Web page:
Imagine you experienced severe symptoms of mental illness. You were extremely anxious or even suicidal. If you went to a doctor, they might send you to a psychiatrist who could prescribe medication to treat your condition. You might encounter some societal stigma, but on the whole this stigma is falling in many countries, and there are robust treatments in place that are likely to help you.
However, suppose those symptoms only appeared every so often—say, for a few days every month. Your risk of suicide would still be far higher than average, not to mention the overall decrease in your quality of life due to those few days of distress (which add up to eight straight years of symptoms throughout your life). But taking medication throughout the whole month wouldn’t make much sense—especially if your condition was due to a hormonal state only relevant for a few days. So how could this condition be addressed?
Commonly considered a more severe form of premenstrual syndrome (PMS), premenstrual dysphoric disorder (PMDD) is a sometimes-disabling condition affecting 3-8% of menstruating people. This is a subset of the 90% of menstruating people who experience PMS. People with PMDD can be extremely distressed for approximately a week per month. This may disrupt their relationships and even their work productivity, as their dependability may lessen during this time.
A person with severe depression might experience relationship and workplace disruptions as they cannot keep pace with their obligations or even get out of bed, but with treatment many people with depression are able to reach stability in these areas of their lives. For people with PMDD, these symptoms will strike for a week and then vanish, making them appear unpredictable and even unbelievable. If you are fine three-quarters of the time, your distress the remaining quarter of the time can appear faked.
Symptoms of PMDD are not restricted to emotional health; they include physical symptoms ranging across the gastrointestinal, neurological, and cardiovascular systems. PMDD can cause migraines, acne, numbness, insomnia, or dozens of other disruptive symptoms almost anywhere else in the body.
Nevertheless, the stigma surrounding the condition makes it incredibly hard to speak up about it or ask for help. People with uteruses are regularly, and mercilessly, mocked for “moodiness” attributed to their period; they are regularly discredited and dismissed, their opinions, objections, and feelings attributed to their periods instead of their minds. When facing this stigma, how could someone go to their doctor and say “I feel very depressed before my period”? They may have been ridiculed for years for their emotions (and for menstruating in general), so they would not necessarily know that it is an actual medical issue. While stigma around physical symptoms of menstruation is falling (albeit slowly), the mental health aspects of menstruation are hardly ever taken seriously.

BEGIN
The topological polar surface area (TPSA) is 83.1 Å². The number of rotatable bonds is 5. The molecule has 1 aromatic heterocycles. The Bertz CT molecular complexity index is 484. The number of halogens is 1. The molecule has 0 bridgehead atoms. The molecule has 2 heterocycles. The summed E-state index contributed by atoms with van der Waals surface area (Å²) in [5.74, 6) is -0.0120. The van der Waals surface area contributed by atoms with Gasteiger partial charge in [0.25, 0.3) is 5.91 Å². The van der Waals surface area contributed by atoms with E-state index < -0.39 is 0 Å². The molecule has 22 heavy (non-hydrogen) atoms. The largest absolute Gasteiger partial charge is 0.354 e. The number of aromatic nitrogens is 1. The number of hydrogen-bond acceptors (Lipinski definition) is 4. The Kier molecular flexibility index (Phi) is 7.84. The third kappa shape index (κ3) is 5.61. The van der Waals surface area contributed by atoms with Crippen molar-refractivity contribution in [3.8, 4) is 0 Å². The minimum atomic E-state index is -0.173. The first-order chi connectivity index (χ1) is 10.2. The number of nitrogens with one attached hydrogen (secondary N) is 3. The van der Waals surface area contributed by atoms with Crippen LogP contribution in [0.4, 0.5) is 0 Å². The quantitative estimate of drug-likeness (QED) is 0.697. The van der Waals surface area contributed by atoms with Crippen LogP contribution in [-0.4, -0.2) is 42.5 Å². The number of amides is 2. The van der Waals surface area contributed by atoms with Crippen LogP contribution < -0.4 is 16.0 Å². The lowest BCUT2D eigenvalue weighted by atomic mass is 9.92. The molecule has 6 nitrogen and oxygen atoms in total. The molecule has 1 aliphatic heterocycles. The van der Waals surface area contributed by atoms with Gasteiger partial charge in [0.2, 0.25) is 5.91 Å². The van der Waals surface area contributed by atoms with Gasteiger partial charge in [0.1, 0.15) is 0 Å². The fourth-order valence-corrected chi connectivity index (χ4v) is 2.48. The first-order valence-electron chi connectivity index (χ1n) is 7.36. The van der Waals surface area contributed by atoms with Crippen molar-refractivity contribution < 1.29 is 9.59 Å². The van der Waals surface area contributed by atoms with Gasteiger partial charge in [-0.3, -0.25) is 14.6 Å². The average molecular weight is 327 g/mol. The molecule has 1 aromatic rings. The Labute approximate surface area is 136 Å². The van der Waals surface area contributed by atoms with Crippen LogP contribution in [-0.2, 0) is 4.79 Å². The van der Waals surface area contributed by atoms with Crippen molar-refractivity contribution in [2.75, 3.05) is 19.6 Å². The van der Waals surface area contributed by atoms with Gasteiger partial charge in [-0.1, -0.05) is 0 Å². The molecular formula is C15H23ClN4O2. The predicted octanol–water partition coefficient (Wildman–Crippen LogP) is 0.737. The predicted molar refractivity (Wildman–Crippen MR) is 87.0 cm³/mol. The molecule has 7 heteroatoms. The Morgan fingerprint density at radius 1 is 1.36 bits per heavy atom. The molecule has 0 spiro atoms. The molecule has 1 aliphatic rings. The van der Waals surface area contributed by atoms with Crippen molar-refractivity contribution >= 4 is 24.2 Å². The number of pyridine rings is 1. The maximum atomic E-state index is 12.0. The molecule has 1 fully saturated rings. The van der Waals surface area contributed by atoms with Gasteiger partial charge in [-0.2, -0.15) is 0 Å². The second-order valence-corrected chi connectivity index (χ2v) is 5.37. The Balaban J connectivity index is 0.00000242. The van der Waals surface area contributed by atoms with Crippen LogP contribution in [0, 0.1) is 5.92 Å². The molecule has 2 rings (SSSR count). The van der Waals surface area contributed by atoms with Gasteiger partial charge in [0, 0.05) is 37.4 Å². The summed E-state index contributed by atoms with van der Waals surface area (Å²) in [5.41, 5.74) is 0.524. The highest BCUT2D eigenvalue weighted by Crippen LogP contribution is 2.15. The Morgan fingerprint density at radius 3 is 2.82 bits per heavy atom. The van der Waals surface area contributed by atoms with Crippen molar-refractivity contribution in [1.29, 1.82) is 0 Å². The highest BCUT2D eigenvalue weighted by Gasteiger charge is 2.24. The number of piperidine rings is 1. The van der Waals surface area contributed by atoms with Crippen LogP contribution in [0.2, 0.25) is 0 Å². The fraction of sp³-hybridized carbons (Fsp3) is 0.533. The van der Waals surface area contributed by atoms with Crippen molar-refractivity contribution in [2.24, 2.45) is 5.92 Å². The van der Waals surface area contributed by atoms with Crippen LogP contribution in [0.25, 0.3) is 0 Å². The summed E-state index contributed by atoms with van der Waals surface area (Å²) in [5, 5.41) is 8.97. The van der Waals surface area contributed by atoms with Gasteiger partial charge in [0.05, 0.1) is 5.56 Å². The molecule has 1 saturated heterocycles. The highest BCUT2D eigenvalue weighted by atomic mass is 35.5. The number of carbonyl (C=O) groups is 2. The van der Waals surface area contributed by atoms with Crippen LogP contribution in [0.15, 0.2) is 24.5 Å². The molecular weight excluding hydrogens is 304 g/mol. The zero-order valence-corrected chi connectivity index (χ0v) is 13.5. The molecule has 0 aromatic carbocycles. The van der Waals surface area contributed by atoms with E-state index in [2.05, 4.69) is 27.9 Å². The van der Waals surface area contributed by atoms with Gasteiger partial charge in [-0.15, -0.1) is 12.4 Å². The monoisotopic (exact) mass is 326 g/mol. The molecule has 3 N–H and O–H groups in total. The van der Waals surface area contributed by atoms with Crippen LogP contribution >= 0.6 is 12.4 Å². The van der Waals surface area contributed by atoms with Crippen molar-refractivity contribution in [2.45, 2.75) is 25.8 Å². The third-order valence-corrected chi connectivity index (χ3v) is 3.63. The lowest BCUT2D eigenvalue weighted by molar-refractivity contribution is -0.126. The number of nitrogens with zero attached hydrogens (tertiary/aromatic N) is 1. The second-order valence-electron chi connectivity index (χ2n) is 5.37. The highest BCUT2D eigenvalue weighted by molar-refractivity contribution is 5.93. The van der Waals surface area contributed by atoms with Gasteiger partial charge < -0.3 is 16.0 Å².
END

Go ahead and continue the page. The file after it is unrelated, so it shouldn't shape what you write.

It is very difficult to diagnose PMDD. The diagnostic criteria are vague, requiring an arbitrary five out of eleven indefinite symptoms (like “edginess”) present for over a year. Treatments are also arbitrary and vague. Other than suppressing the menstrual cycle altogether, frontline therapies include “education about the disorder,” dietary modifications, and meditation.
While these are often helpful, it is crucial to note that they are often helpful in addressing nearly every medical condition known to humankind; they are not targeted therapies, and are not the result of targeted research. If these treatments fail, further courses of action include prescription pharmacologics, such as SSRIs or BZDs.
Why has PMDD not received as much attention as other mood disorders affecting similar numbers of people to similar degrees? Until 2013, PMDD only appeared in the DSM (the American Diagnostic Manual of Mental Disorders) as an entry in the appendix labeled “needs further study.” This impeded American patients’ ability to use federal rights such as medical leave or accessibility accommodations, as many of these rights depend on legal classification of disorders.
For example, if a person with PMDD asked to work from home for a few days each month, or leave the workplace early, to accommodate their symptoms, an employer would have been easily able to refuse as this would not necessarily have been seen as a reasonable accommodation for an established medical condition.
Legitimizing PMDD it almost seems to give credence to the misogynistic ideas about period moodiness, or older ideas about female “hysteria.” This makes it difficult for researchers to justify their study of the disorder. These misogynistic ideas also suggest that PMDD is not a real disorder, but simply sensitive women who complain too much—making it hard to receive funding for research. However, without taking PMDD seriously, we are neglecting a significant area of women’s health. Mental health symptoms can be disruptive and life-threatening. When we leave them out of research into menstrual symptoms, we abandon millions of people worldwide.